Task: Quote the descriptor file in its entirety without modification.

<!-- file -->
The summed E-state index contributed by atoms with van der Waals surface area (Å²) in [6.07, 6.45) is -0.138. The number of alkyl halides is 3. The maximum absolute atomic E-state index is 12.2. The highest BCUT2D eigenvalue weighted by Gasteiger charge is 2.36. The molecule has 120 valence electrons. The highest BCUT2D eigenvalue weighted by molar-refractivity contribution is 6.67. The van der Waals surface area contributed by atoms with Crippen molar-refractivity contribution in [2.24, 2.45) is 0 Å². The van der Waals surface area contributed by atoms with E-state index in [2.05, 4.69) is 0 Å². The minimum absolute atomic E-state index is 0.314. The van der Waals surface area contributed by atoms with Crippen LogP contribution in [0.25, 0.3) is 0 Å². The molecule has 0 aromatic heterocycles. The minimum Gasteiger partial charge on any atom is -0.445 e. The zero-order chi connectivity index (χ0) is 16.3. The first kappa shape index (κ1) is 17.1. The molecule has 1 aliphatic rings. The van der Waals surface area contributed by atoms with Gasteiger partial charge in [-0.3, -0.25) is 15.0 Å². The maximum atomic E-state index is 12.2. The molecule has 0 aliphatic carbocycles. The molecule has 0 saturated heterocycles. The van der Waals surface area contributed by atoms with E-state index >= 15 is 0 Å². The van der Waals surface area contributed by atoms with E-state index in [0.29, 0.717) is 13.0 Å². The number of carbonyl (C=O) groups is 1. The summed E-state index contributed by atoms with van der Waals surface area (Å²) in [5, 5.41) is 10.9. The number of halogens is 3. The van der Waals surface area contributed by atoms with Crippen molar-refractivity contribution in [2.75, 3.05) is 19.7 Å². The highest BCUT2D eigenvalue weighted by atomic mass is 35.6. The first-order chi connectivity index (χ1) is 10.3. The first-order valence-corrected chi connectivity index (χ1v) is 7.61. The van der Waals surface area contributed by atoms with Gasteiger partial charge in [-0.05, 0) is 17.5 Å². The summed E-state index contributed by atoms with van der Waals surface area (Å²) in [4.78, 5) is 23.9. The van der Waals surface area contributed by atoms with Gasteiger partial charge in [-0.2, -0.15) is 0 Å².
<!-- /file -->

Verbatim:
The summed E-state index contributed by atoms with van der Waals surface area (Å²) in [6.07, 6.45) is -0.138. The number of alkyl halides is 3. The maximum absolute atomic E-state index is 12.2. The highest BCUT2D eigenvalue weighted by Gasteiger charge is 2.36. The molecule has 120 valence electrons. The highest BCUT2D eigenvalue weighted by molar-refractivity contribution is 6.67. The van der Waals surface area contributed by atoms with Crippen molar-refractivity contribution in [2.24, 2.45) is 0 Å². The van der Waals surface area contributed by atoms with E-state index in [2.05, 4.69) is 0 Å². The minimum absolute atomic E-state index is 0.314. The van der Waals surface area contributed by atoms with Crippen LogP contribution in [0.25, 0.3) is 0 Å². The molecule has 0 aromatic heterocycles. The minimum Gasteiger partial charge on any atom is -0.445 e. The zero-order chi connectivity index (χ0) is 16.3. The first kappa shape index (κ1) is 17.1. The molecule has 1 aliphatic rings. The van der Waals surface area contributed by atoms with Gasteiger partial charge in [-0.3, -0.25) is 15.0 Å². The maximum atomic E-state index is 12.2. The molecule has 0 aliphatic carbocycles. The molecule has 0 saturated heterocycles. The van der Waals surface area contributed by atoms with E-state index >= 15 is 0 Å². The van der Waals surface area contributed by atoms with E-state index in [0.29, 0.717) is 13.0 Å². The number of carbonyl (C=O) groups is 1. The summed E-state index contributed by atoms with van der Waals surface area (Å²) in [5, 5.41) is 10.9. The number of halogens is 3. The van der Waals surface area contributed by atoms with Crippen molar-refractivity contribution in [2.75, 3.05) is 19.7 Å². The highest BCUT2D eigenvalue weighted by atomic mass is 35.6. The first-order chi connectivity index (χ1) is 10.3. The first-order valence-corrected chi connectivity index (χ1v) is 7.61. The van der Waals surface area contributed by atoms with Gasteiger partial charge in [-0.05, 0) is 17.5 Å². The summed E-state index contributed by atoms with van der Waals surface area (Å²) in [4.78, 5) is 23.9. The van der Waals surface area contributed by atoms with Gasteiger partial charge in [-0.2, -0.15) is 0 Å².